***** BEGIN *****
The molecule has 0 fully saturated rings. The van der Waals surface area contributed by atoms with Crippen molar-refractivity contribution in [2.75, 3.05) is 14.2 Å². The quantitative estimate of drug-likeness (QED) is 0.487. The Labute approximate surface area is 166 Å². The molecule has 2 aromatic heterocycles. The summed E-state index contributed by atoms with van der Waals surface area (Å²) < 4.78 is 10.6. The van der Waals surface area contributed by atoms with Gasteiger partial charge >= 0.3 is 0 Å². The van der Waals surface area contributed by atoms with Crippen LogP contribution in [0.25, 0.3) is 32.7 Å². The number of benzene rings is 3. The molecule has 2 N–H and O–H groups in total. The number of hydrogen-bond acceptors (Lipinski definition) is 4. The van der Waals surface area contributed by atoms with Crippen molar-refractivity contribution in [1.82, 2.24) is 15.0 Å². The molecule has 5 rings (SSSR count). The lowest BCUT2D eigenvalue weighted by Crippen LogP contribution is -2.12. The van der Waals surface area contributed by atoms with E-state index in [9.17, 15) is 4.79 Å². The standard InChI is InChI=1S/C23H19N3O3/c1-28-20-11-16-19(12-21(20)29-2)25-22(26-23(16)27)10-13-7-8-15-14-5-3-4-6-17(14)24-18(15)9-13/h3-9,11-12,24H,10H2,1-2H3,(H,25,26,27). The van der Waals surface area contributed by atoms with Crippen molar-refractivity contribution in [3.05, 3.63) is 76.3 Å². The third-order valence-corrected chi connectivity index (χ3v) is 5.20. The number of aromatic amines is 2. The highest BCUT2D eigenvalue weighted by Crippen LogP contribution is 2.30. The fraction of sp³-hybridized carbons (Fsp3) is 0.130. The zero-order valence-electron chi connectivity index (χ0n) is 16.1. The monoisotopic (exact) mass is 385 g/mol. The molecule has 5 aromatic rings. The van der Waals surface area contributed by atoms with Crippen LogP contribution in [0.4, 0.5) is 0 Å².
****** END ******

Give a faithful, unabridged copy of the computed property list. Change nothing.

The molecule has 0 fully saturated rings. The van der Waals surface area contributed by atoms with Crippen molar-refractivity contribution in [2.75, 3.05) is 14.2 Å². The quantitative estimate of drug-likeness (QED) is 0.487. The Labute approximate surface area is 166 Å². The molecule has 2 aromatic heterocycles. The summed E-state index contributed by atoms with van der Waals surface area (Å²) < 4.78 is 10.6. The van der Waals surface area contributed by atoms with Gasteiger partial charge >= 0.3 is 0 Å². The van der Waals surface area contributed by atoms with Crippen LogP contribution in [0.25, 0.3) is 32.7 Å². The number of benzene rings is 3. The molecule has 2 N–H and O–H groups in total. The number of hydrogen-bond acceptors (Lipinski definition) is 4. The van der Waals surface area contributed by atoms with Crippen molar-refractivity contribution in [1.82, 2.24) is 15.0 Å². The molecule has 5 rings (SSSR count). The lowest BCUT2D eigenvalue weighted by Crippen LogP contribution is -2.12. The van der Waals surface area contributed by atoms with E-state index in [9.17, 15) is 4.79 Å². The standard InChI is InChI=1S/C23H19N3O3/c1-28-20-11-16-19(12-21(20)29-2)25-22(26-23(16)27)10-13-7-8-15-14-5-3-4-6-17(14)24-18(15)9-13/h3-9,11-12,24H,10H2,1-2H3,(H,25,26,27). The van der Waals surface area contributed by atoms with Crippen molar-refractivity contribution in [3.05, 3.63) is 76.3 Å². The third-order valence-corrected chi connectivity index (χ3v) is 5.20. The number of aromatic amines is 2. The highest BCUT2D eigenvalue weighted by Crippen LogP contribution is 2.30. The fraction of sp³-hybridized carbons (Fsp3) is 0.130. The zero-order valence-electron chi connectivity index (χ0n) is 16.1. The monoisotopic (exact) mass is 385 g/mol. The molecule has 5 aromatic rings. The van der Waals surface area contributed by atoms with Crippen LogP contribution in [0.4, 0.5) is 0 Å².